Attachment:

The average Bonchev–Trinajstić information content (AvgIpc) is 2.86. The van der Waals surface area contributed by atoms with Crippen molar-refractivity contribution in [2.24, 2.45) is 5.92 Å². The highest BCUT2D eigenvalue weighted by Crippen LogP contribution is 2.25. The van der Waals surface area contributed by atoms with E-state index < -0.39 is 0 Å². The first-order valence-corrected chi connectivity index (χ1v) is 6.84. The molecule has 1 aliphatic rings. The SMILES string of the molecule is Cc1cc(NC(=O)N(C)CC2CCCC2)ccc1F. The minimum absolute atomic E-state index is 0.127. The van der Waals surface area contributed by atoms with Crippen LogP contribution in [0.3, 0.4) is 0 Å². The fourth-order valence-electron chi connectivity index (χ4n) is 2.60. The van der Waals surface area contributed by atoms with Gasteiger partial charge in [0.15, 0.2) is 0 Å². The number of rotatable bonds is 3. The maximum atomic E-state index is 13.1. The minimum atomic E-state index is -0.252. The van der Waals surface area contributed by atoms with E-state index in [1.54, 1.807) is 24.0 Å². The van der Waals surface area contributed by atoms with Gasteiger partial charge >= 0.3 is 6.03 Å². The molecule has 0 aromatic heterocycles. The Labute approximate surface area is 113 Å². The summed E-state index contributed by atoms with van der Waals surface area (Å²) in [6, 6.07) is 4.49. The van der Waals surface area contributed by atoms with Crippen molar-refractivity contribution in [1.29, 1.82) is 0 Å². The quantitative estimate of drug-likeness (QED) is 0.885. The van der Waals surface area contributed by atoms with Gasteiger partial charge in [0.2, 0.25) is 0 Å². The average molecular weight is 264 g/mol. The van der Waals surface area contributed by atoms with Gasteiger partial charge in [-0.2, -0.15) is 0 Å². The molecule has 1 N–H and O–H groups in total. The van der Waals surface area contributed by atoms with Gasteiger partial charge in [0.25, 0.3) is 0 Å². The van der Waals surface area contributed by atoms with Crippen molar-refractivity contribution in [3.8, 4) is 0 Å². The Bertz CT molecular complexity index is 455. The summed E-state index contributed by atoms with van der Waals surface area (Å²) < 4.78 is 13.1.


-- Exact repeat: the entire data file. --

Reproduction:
The average Bonchev–Trinajstić information content (AvgIpc) is 2.86. The van der Waals surface area contributed by atoms with Crippen molar-refractivity contribution in [2.24, 2.45) is 5.92 Å². The highest BCUT2D eigenvalue weighted by Crippen LogP contribution is 2.25. The van der Waals surface area contributed by atoms with E-state index < -0.39 is 0 Å². The first-order valence-corrected chi connectivity index (χ1v) is 6.84. The molecule has 1 aliphatic rings. The SMILES string of the molecule is Cc1cc(NC(=O)N(C)CC2CCCC2)ccc1F. The minimum absolute atomic E-state index is 0.127. The van der Waals surface area contributed by atoms with Crippen LogP contribution in [0.3, 0.4) is 0 Å². The fourth-order valence-electron chi connectivity index (χ4n) is 2.60. The van der Waals surface area contributed by atoms with Gasteiger partial charge in [0.15, 0.2) is 0 Å². The number of rotatable bonds is 3. The maximum atomic E-state index is 13.1. The minimum atomic E-state index is -0.252. The van der Waals surface area contributed by atoms with E-state index in [1.54, 1.807) is 24.0 Å². The van der Waals surface area contributed by atoms with Gasteiger partial charge >= 0.3 is 6.03 Å². The molecule has 0 aromatic heterocycles. The Labute approximate surface area is 113 Å². The summed E-state index contributed by atoms with van der Waals surface area (Å²) in [6, 6.07) is 4.49. The van der Waals surface area contributed by atoms with Crippen molar-refractivity contribution in [1.29, 1.82) is 0 Å². The quantitative estimate of drug-likeness (QED) is 0.885. The van der Waals surface area contributed by atoms with Gasteiger partial charge in [0.2, 0.25) is 0 Å². The average molecular weight is 264 g/mol. The van der Waals surface area contributed by atoms with Gasteiger partial charge in [-0.2, -0.15) is 0 Å². The molecule has 1 N–H and O–H groups in total. The van der Waals surface area contributed by atoms with Gasteiger partial charge in [0.25, 0.3) is 0 Å². The van der Waals surface area contributed by atoms with Crippen molar-refractivity contribution in [3.8, 4) is 0 Å². The Bertz CT molecular complexity index is 455. The summed E-state index contributed by atoms with van der Waals surface area (Å²) < 4.78 is 13.1.